Johann Hari: Everything you think you know about addiction is wrong. Our dangerous obsession with perfectionism is getting worse. 5 Psychology Terms You’re Probably Misusing. Does “Early Education” Come Way Too Late? (Rebroadcast) The Great Eyeball War, Part 1. What’s Science Got to Do With Love? Lifehacker. Lifehacker. Stereothreat. Gabrielle Union Is Fed Up.
This Is How To Use Mindfulness To Make Better Decisions. Before we commence with the festivities, I wanted to thank everyone for helping my first book become a Wall Street Journal bestseller.
To check it out, click here. A lot of the time you know what the smart thing to do is. But you’re still worried about how it might turn out. Or regrets about a past decision are making you overthink things. Your brain is telling you all kinds of negative stories about how stuff might go wrong and you end up more focused on alleviating those concerns than making choices based on your values. So you play it too safe. Mindfulness. Alright, quick definition for our purposes: awareness of your thoughts and feelings without being consumed by them.
(Yeah, I know, that clarifies nothing for you… yet. A lot of smart psychologists took mindfulness and science-tized it and created ACT (Acceptance and Commitment Therapy.) Mindfulness to the rescue. Let’s get to it… How To Stop Negative Thoughts Forever. TED Radio Hour. How Reading Rewires Your Brain for More Intelligence and Empathy. Fitness headlines promise staggering physical results: a firmer butt, ripped abs, bulging biceps.
Nutritional breakthroughs are similar clickbait, with attention-grabbing, if often inauthentic—what, really, is a “superfood?” —means of achieving better health. Strangely, one topic usually escaping discussion has been shown, time and again, to make us healthier, smarter, and more empathic animals: reading. Reading, of course, requires patience, diligence, and determination. Businessinsider. How Reading Rewires Your Brain for More Intelligence and Empathy. How to Use Reciprocity to Start Meaningful Conversations with Strangers. Do impulsive people have less free will? Before you consciously became aware of your decision to read this article, your brain was already making the necessary preparations to click the link.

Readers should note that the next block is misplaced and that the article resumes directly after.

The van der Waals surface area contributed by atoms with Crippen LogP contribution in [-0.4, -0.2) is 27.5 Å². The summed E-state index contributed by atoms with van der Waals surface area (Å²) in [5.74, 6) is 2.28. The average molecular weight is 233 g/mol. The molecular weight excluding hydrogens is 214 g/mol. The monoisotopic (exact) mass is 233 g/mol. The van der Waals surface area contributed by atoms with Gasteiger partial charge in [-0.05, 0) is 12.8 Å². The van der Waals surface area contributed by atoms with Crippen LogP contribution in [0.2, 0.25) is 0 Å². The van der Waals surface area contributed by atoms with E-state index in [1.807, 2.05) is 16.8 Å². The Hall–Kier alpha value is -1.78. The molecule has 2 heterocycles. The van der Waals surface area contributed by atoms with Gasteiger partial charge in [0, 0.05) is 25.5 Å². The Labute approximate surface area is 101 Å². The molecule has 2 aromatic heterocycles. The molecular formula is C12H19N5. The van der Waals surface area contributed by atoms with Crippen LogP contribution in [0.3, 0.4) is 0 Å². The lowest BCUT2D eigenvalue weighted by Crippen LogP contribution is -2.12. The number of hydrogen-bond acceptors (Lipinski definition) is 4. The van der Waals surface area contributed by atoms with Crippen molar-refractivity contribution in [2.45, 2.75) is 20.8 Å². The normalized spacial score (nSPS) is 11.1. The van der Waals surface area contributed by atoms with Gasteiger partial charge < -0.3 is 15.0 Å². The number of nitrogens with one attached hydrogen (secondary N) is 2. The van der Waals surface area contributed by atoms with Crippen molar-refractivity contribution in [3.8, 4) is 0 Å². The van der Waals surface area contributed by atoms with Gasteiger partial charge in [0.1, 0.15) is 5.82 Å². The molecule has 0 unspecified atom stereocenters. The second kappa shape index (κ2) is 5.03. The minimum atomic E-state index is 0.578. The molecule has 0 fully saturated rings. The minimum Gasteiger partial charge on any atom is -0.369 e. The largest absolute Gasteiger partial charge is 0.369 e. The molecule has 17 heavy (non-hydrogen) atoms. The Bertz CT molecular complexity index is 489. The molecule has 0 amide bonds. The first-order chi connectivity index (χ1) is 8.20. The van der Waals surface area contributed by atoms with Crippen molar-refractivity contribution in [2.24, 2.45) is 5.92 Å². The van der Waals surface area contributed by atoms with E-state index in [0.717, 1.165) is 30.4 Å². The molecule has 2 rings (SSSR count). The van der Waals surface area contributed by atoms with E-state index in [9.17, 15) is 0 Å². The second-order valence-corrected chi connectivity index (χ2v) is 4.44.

Want to Be an Outstanding Leader? Keep a Journal. From The New York Public Library Research has documented that outstanding leaders take time to reflect.
Their success depends on the ability to access their unique perspective and bring it to their decisions and sense-making every day. Extraordinary leadership is rooted in several capabilities: seeing before others see, understanding before others understand, and acting before others act. A leader’s unique perspective is an important source of creativity and competitive advantage. But the reality is that most of us live such fast-paced, frenzied lives that we fail to leave time to actually listen to ourselves. Gaining access to your own insight isn’t difficult; you simply need to commit to reflecting on a daily basis. Buy a journal. There’s a good reason Americans are horrible at science.
The United States of America has arguably done more to advance science in the modern world than any other country on earth.
From the nimble ingenuity of Silicon Valley to the ascendency of US military technology, this nation has impeccable high-tech bona fides. Many of the world’s top engineering schools are located on American soil, and we are even hanging onto our supremacy in medical research—though our lead is slipping quickly. If countries were students, America would have an A+ in science. We would win the egghead olympiad and do pretty well in the robotics competition. We might even get a place on the Asia-dominated mathlete team if every single European country decided to bow out because, I’m guessing, Europe is too cool for something as nerdy as mathletics.
Despite America’s outstanding science credentials, the population at large is not science savvy. Surprisingly, despite America’s outstanding science credentials, the population at large is not science savvy. Future - The man who studies the spread of ignorance. This story is featured in BBC Future’s “Best of 2016” collection.
Discover more of our picks. In 1979, a secret memo from the tobacco industry was revealed to the public. Called the Smoking and Health Proposal, and written a decade earlier by the Brown & Williamson tobacco company, it revealed many of the tactics employed by big tobacco to counter “anti-cigarette forces”. In one of the paper’s most revealing sections, it looks at how to market cigarettes to the mass public: “Doubt is our product since it is the best means of competing with the ‘body of fact’ that exists in the mind of the general public. When Do You Become an Adult? It would probably be fair to call Henry “aimless.”
After he graduated from Harvard, he moved back in with his parents, a boomerang kid straight out of a trend piece about the travails of young adults. Despite graduating into a recession, Henry managed to land a teaching job, but two weeks in, he decided it wasn’t for him and quit. Proviamo a usare internet per scoprire il mondo invece che per insultare - Nicola Lagioia.